Ludwigshafen, Germany -- BASF has reported polyurethane sales up 40 percent to Euro 1400 million ($1830 million) in the second quarter of 2010 (Q2), compared to the same period last year. Sales for the first six months of 2010 were also up 40 percent to Euro 2620 million, compared to the first half of 2009.
The sales growth was driven by strong demand, particularly in the automotive industry, BASF said in a 29 July financial results statement. "Business development was very pleasing, especially in our business with specialties. With prices remaining generally stable, sales grew substantially," BASF said.
BASF's plastics business, which consists of the group's performance polymers and polyurethane operations, reported overall sales up by 49 percent to Euro 4781 million for the first half of 2010, compared to the same period last year.
The company reported total group sales up 29.7 percent to Euro 16 214 million in Q2, compared to Q2 2009. Quarterly earnings were up by 94 percent to Euro 2206 million, compared to the second quarter of 2009. For the first six months of the year, total sales were up 28 percent to Euro 31 668 million, compared to the same period last year.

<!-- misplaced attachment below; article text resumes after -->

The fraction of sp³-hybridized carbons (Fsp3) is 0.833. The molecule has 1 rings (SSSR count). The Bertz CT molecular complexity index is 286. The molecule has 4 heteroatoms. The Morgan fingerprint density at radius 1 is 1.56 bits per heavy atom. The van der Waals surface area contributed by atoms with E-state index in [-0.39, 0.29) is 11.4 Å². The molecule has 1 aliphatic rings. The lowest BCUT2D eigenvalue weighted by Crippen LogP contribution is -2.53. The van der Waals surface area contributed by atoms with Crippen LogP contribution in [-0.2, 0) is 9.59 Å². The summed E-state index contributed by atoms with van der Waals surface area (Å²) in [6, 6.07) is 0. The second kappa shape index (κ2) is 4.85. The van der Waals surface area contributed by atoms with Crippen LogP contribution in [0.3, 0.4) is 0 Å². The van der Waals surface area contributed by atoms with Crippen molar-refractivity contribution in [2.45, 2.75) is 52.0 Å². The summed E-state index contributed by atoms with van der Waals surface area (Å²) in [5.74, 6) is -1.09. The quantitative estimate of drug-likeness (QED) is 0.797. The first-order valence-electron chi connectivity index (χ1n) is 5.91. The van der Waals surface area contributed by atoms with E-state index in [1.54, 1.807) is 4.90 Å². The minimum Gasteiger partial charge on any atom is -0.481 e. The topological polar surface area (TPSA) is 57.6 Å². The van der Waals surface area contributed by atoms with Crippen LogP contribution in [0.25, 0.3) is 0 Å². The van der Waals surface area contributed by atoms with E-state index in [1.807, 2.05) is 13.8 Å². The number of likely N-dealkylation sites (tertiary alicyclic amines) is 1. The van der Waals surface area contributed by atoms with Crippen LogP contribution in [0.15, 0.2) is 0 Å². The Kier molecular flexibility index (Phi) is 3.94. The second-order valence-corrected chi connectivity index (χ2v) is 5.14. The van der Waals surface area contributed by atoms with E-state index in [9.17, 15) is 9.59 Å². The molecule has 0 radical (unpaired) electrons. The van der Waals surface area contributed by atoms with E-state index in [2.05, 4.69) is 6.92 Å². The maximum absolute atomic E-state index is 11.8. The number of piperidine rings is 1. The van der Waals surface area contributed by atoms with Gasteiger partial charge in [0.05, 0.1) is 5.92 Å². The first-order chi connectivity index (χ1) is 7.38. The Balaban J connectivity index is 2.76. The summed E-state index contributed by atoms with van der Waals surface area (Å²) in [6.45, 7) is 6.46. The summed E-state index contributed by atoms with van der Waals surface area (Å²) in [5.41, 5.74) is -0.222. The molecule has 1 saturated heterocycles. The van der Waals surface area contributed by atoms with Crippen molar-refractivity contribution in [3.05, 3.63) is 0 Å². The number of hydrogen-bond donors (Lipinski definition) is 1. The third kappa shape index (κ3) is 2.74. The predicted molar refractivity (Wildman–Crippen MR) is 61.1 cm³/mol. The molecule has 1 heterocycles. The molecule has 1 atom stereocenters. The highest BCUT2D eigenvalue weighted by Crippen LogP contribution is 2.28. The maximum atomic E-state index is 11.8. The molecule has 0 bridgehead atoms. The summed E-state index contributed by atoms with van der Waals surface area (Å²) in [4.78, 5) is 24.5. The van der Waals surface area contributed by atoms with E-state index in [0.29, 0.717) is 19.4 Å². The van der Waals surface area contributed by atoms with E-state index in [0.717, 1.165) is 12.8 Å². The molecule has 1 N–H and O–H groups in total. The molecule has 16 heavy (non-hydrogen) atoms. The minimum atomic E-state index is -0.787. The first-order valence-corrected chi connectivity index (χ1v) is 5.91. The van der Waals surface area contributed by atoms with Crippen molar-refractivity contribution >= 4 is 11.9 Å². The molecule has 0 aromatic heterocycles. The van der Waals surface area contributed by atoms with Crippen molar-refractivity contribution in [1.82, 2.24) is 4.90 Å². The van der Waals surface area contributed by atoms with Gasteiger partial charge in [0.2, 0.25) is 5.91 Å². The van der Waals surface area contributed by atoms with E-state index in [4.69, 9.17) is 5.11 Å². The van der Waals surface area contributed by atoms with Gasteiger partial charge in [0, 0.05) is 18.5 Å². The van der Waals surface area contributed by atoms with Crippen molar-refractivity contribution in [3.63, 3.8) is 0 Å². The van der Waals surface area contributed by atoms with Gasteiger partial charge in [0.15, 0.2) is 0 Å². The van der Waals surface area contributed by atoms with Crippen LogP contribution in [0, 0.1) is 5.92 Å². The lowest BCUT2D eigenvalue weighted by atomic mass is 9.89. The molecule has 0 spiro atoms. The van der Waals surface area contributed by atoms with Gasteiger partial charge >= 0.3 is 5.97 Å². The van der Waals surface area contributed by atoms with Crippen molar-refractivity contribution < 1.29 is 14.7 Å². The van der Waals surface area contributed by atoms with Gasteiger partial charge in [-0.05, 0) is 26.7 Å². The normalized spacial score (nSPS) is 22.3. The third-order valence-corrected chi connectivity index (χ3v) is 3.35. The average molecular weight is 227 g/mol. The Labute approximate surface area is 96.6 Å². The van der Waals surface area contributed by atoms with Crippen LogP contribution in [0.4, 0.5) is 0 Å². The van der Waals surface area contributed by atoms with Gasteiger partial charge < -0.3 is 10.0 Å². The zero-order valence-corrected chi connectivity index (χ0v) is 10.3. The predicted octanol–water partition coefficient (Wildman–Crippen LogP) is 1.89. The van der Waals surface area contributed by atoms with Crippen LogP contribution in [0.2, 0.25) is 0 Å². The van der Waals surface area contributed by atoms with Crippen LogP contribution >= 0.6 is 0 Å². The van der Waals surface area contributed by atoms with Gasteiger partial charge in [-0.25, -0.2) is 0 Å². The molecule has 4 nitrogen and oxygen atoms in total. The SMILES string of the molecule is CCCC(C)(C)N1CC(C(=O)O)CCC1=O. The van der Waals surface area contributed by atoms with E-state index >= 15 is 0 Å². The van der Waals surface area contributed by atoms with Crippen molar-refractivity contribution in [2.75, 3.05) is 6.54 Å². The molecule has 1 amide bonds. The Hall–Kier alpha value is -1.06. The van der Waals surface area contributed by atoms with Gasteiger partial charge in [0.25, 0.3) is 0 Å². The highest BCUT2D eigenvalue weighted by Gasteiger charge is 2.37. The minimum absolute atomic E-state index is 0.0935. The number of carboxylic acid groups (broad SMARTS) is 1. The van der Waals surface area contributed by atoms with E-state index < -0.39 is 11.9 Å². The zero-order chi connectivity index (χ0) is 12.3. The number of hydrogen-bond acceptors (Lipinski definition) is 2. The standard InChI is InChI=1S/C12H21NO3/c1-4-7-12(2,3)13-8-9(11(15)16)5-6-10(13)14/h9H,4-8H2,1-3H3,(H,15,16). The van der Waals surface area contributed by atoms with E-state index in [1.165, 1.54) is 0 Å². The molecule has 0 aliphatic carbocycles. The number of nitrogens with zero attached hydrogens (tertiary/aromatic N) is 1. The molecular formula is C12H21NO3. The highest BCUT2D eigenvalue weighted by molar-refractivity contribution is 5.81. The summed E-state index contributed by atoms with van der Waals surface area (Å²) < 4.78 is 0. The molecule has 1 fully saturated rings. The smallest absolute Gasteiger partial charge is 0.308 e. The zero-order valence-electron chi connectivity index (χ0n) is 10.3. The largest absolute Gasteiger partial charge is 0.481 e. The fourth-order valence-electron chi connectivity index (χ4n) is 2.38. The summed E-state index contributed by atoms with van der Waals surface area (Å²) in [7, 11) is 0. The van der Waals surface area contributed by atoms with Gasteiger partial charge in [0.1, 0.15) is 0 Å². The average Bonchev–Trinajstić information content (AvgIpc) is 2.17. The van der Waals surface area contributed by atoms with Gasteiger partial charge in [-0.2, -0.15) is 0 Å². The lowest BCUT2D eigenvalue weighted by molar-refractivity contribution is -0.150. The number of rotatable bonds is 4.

Global chemical production benefited from a strong upturn in the global economy in the first half of 2010, BASF said. "Demand was additionally driven by our customers' inventory restocking. In this economic environment, our business developed more favourably than we had expected.
However, there continue to be risks regarding a self-sustaining, lasting recovery," the company said, adding, "We expect that economic recovery will continue at a moderate pace in the second half of 2010,"
BASF said, overall, it expects higher sales and a significant increase in earnings in 2010.
BASF's 2010 forecast expects growth in chemical production, excluding pharmaceuticals, to increase by 7-8 percent, compared to 4.9 percent in 2009. (RD)
PIC: BASF headquarters in Ludwigshafen, Germany.